They turn every show into a triumphant, lurching mess of synth squiggles, kraut percussion, confrontational stage antics and vocal gibberish.
AL is the debuttocks ALbum by gonzoid Canberra immigrants Bum Creek. Relocating to Melbourne from their hometown a few years back, Sam Karmel, Trevelyan Clay and Tarquin Manek have made a reputation for themselves as one of the strangest, stupidest and most amazing live bands in town.
The question, though, with this kind of performance-heavy, musically nonsensical behaviour, is always whether it can be translated into a listenable record. This has been answered by the somewhat surprising fact that, sequestered away in their own studio far from prying eyes, Bum Creek make amazing music.
Available on limited edition vinyl only, with a digital download card inserted into each copy, the largely improvised AL is sophisticated, wide-ranging and even subdued in places. The loping, only slightly spastic riﬀ of Bollywood is as close to a pop song as the band will probably ever get, while the drifting vocal monologue of Weird Prince is alternately hilarious and haunting.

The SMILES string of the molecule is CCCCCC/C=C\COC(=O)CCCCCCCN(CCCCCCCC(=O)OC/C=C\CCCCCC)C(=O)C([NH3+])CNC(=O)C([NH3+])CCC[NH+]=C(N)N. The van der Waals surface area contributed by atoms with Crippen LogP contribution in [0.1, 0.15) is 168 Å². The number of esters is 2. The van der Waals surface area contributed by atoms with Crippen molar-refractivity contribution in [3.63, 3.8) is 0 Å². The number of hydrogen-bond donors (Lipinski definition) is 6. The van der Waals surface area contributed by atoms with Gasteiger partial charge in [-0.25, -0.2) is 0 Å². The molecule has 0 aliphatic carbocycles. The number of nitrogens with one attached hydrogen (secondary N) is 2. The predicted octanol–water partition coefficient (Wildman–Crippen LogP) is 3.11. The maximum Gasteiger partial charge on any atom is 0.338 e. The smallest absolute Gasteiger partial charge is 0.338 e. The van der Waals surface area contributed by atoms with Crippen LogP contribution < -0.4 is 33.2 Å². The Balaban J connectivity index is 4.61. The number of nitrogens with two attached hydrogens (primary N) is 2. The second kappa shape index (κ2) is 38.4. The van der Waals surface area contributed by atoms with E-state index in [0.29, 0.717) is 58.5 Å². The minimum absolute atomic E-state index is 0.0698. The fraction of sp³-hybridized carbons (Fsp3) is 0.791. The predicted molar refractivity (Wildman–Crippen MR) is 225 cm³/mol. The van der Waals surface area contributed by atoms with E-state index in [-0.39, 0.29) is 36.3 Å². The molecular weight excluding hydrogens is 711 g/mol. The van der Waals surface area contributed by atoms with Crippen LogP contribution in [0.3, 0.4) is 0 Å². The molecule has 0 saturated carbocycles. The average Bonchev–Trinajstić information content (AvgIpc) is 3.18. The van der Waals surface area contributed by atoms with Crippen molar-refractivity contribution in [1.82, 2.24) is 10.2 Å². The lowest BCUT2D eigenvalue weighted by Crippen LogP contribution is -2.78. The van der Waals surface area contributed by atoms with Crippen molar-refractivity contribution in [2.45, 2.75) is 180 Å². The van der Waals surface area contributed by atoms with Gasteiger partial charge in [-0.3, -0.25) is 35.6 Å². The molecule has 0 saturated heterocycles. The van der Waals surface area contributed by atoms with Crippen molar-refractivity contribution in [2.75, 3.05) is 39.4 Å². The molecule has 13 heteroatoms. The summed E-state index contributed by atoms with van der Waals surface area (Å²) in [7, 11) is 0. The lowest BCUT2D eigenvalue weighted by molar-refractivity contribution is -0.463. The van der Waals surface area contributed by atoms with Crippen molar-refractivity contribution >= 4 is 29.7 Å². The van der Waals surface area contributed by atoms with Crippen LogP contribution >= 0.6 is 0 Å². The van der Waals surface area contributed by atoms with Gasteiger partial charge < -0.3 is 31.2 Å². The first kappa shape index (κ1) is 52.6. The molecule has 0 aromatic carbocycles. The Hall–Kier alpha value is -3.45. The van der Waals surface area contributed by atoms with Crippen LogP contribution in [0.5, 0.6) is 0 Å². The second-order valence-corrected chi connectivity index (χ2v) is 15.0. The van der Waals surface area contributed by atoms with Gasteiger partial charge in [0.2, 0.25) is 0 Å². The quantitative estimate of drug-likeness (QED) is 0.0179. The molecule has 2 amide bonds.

Across its six extended tracks, AL hints at the bandmembers’ rich and varied musical backgrounds, which range from minimal techno prodution to free jazz.
This Bum Creek tension between live dementia and musical smarts has not gone unnoticed. The band were chosen to support the Boredoms at the Melbourne International Arts Festival in October, and even gave guided “Art Walks” at the National Gallery of Victoria as part of the 2009 Melbourne International Jazz Festival.
Now with AL, Bum Creek are ready to leave their hometown and spread throughout the universe like a particularly infectious musical rash.